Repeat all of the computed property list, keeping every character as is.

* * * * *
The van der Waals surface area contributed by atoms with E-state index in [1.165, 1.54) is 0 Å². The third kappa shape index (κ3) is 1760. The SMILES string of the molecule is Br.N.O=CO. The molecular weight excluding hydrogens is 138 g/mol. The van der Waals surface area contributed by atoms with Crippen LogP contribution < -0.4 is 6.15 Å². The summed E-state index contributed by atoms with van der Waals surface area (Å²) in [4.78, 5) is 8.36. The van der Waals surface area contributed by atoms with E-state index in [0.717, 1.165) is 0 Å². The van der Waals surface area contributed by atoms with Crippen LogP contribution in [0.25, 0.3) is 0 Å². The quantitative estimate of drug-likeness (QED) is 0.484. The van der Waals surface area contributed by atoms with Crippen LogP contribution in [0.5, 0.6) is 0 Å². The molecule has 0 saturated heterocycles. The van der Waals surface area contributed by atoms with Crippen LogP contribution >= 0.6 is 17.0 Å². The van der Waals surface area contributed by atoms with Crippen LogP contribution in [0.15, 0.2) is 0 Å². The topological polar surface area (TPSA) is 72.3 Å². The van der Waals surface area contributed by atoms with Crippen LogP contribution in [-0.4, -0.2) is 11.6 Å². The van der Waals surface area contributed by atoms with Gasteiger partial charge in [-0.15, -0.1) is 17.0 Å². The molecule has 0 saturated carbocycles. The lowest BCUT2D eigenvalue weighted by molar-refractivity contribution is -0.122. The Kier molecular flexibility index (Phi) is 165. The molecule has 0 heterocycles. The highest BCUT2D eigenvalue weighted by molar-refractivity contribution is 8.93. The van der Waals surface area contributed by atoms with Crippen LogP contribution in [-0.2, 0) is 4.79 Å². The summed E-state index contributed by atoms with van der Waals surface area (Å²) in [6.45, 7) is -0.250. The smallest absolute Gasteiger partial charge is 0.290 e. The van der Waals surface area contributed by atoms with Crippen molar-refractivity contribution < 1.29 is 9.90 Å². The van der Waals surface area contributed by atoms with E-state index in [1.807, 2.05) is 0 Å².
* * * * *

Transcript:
The van der Waals surface area contributed by atoms with E-state index in [1.165, 1.54) is 0 Å². The third kappa shape index (κ3) is 1760. The SMILES string of the molecule is Br.N.O=CO. The molecular weight excluding hydrogens is 138 g/mol. The van der Waals surface area contributed by atoms with Crippen LogP contribution < -0.4 is 6.15 Å². The summed E-state index contributed by atoms with van der Waals surface area (Å²) in [4.78, 5) is 8.36. The van der Waals surface area contributed by atoms with E-state index in [0.717, 1.165) is 0 Å². The van der Waals surface area contributed by atoms with Crippen LogP contribution in [0.25, 0.3) is 0 Å². The quantitative estimate of drug-likeness (QED) is 0.484. The van der Waals surface area contributed by atoms with Crippen LogP contribution in [0.5, 0.6) is 0 Å². The molecule has 0 saturated heterocycles. The van der Waals surface area contributed by atoms with Crippen LogP contribution >= 0.6 is 17.0 Å². The van der Waals surface area contributed by atoms with Crippen LogP contribution in [0.15, 0.2) is 0 Å². The topological polar surface area (TPSA) is 72.3 Å². The van der Waals surface area contributed by atoms with Crippen LogP contribution in [-0.4, -0.2) is 11.6 Å². The van der Waals surface area contributed by atoms with Gasteiger partial charge in [-0.15, -0.1) is 17.0 Å². The molecule has 0 saturated carbocycles. The lowest BCUT2D eigenvalue weighted by molar-refractivity contribution is -0.122. The Kier molecular flexibility index (Phi) is 165. The molecule has 0 heterocycles. The highest BCUT2D eigenvalue weighted by molar-refractivity contribution is 8.93. The van der Waals surface area contributed by atoms with Crippen LogP contribution in [-0.2, 0) is 4.79 Å². The summed E-state index contributed by atoms with van der Waals surface area (Å²) in [6.45, 7) is -0.250. The smallest absolute Gasteiger partial charge is 0.290 e. The van der Waals surface area contributed by atoms with Crippen molar-refractivity contribution < 1.29 is 9.90 Å². The van der Waals surface area contributed by atoms with E-state index in [1.807, 2.05) is 0 Å².